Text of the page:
Chiasson, as you are no doubt aware, was convicted at trial but ultimately exonerated in the 2nd Circuit’s infamous 2014 ruling in U.S. v. Newman. (Todd Newman, a former Diamondback portfolio manager, was Chiasson’s co-defendant.) Ganek, as I mentioned earlier, was not ever charged with wrongdoing. In January 2016, the Securities and Exchange Commission refunded Level’s $21.5 million settlement of claims related to Dell trades.
Judge Pauley said the FBI’s erroneous account of Adonakis’ testimony in the search warrant affidavit might have been “a simple misunderstanding.” But it also might have been an indication “something more troubling was afoot.” He concluded that Ganek is entitled to discovery to find out which interpretation is correct.
But according to the Justice Department, the affidavit is factually accurate. The government’s appellate brief contended that Ganek’s constitutional allegations and Judge Pauley’s analysis of them were based only on Adonakis’ testimony that he didn’t tell Ganek about his insider source at Dell. The affidavit wasn’t specific to Dell. So according to the Justice Department, “Ganek incorrectly equates information about Dell with the broader term ‘inside information,’ which was defined in the affidavit to cover material nonpublic information about ‘certain public companies,’” the government’s brief said. “The term ‘inside information’ as used in the search warrant affidavit … in fact did not even reference Dell. Ganek therefore fails to allege that the affidavit contained a misrepresentation or omission.”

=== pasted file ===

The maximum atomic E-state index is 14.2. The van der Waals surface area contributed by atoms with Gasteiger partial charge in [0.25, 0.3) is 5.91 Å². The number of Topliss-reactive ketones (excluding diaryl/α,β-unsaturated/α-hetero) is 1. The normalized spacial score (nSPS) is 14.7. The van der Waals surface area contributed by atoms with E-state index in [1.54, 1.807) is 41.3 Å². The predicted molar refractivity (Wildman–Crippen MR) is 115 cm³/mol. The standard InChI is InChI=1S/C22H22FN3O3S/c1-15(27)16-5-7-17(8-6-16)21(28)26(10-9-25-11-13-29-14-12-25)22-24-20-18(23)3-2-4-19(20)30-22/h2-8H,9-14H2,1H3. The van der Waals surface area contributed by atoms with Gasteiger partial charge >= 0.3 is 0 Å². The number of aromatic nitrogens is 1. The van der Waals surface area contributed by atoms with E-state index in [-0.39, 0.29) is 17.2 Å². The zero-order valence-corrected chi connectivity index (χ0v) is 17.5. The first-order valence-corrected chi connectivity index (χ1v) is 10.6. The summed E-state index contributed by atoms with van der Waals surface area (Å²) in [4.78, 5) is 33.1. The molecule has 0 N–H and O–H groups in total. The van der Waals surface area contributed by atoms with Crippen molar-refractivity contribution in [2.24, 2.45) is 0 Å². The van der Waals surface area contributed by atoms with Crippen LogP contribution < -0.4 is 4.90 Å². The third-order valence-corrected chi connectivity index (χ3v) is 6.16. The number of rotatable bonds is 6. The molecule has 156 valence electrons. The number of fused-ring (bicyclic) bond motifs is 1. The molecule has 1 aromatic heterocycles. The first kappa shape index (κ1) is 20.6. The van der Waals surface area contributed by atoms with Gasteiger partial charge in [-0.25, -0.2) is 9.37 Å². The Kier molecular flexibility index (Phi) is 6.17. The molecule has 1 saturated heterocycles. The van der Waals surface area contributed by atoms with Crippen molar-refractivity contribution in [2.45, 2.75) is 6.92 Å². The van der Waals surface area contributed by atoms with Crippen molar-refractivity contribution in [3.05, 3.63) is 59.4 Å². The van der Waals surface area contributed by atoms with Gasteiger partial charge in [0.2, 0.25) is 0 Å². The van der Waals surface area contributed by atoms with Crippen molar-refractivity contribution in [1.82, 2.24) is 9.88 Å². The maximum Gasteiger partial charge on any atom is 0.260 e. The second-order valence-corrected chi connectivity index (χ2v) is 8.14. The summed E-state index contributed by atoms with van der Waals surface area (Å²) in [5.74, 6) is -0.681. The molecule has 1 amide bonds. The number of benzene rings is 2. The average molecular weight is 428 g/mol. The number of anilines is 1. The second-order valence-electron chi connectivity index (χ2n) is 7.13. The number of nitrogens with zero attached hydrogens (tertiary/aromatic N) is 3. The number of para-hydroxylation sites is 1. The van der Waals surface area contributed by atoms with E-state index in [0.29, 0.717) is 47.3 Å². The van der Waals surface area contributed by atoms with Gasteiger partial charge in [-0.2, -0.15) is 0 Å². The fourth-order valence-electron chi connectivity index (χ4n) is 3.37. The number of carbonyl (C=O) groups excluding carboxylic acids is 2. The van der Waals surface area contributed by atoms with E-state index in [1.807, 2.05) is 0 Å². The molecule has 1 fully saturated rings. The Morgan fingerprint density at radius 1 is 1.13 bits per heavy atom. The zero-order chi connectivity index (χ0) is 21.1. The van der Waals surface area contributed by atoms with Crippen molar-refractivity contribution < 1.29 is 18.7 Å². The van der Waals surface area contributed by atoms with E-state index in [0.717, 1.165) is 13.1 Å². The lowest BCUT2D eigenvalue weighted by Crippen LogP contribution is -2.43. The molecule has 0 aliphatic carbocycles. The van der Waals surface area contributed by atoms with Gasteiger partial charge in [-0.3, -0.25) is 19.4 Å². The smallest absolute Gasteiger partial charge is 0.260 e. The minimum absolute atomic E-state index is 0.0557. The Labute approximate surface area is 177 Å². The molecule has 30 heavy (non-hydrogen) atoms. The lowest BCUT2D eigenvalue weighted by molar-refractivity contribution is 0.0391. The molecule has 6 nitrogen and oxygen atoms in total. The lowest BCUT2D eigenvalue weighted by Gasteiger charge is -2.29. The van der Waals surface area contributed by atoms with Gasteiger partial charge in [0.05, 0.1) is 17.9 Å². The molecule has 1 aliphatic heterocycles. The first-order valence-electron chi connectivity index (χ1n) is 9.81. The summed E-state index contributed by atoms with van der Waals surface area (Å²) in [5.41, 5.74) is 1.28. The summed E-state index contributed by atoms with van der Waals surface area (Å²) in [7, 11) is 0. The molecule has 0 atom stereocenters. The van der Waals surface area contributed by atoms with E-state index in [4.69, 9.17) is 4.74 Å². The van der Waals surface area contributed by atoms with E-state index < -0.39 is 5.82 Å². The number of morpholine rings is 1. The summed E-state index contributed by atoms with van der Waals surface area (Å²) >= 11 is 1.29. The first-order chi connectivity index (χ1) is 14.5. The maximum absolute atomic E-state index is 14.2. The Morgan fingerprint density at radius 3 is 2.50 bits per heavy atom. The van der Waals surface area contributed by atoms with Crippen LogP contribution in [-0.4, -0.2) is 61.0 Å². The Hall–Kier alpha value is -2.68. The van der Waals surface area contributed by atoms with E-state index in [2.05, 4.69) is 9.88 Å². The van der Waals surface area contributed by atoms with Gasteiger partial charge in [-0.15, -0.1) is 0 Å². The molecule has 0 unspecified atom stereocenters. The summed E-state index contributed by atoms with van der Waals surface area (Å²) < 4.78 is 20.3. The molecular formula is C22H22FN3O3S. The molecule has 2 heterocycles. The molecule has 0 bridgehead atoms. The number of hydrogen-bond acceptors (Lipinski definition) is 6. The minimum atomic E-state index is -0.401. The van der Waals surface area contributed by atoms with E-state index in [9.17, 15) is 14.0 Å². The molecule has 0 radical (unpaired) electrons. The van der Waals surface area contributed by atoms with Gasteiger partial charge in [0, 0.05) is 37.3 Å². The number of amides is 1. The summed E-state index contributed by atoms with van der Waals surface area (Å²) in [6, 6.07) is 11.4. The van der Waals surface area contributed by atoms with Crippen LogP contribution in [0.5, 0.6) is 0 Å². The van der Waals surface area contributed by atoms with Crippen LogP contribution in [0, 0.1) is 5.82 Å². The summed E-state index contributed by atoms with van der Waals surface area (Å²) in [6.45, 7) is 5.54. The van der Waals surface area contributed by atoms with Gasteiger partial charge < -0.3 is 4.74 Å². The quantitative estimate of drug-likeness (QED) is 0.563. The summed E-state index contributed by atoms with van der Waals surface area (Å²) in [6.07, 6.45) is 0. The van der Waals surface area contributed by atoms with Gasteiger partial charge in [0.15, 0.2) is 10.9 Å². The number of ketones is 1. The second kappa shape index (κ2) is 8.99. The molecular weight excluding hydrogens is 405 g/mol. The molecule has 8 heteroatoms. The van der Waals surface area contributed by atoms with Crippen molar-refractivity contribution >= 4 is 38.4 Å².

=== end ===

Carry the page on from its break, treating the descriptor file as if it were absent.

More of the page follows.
Moreover, the government argued, investigators would have been entitled to search Ganek’s personal computer, phone and office even if they hadn’t alleged he knew Adonakis had an inside source at Dell. “A corrected affidavit would have demonstrated probable cause to search Ganek’s effects for evidence of his trading based on inside information about companies other than Dell,” the brief said.
You can see why that line of reasoning would be so maddening to Ganek and his lawyers, who, after all, fault the government for failing publicly to exonerate the hedge fund founder after conducting an allegedly illegal search of his personal effects and forcing him out of business – without ever formally accusing him of wrongdoing. In their view, the government’s latest insinuation against Ganek compounds the lies it has told about him since the FBI drafted the search warrant application.
”There is no basis to assert Adondakis might have implicated Ganek with respect to a different company,” their brief said. “As the complaint pleads, he did not.”
It’s going to be interesting to see what Friday’s panel thinks of the government’s stance. In the Newman decision, the 2nd Circuit already expressed reservations about overreaching by the U.S. attorney in his insider-trading crackdown. Since then, the FBI’s tactics have come under scrutiny in an internal investigation of press leaks by supervisory agent David Chaves, who oversaw the Level Global investigation and is a defendant in the Ganek suit. If the appellate court wants to write a skeptical epilogue to Preet Bharara’s insider-trading prosecution legacy, the Ganek case seems like a ripe opportunity.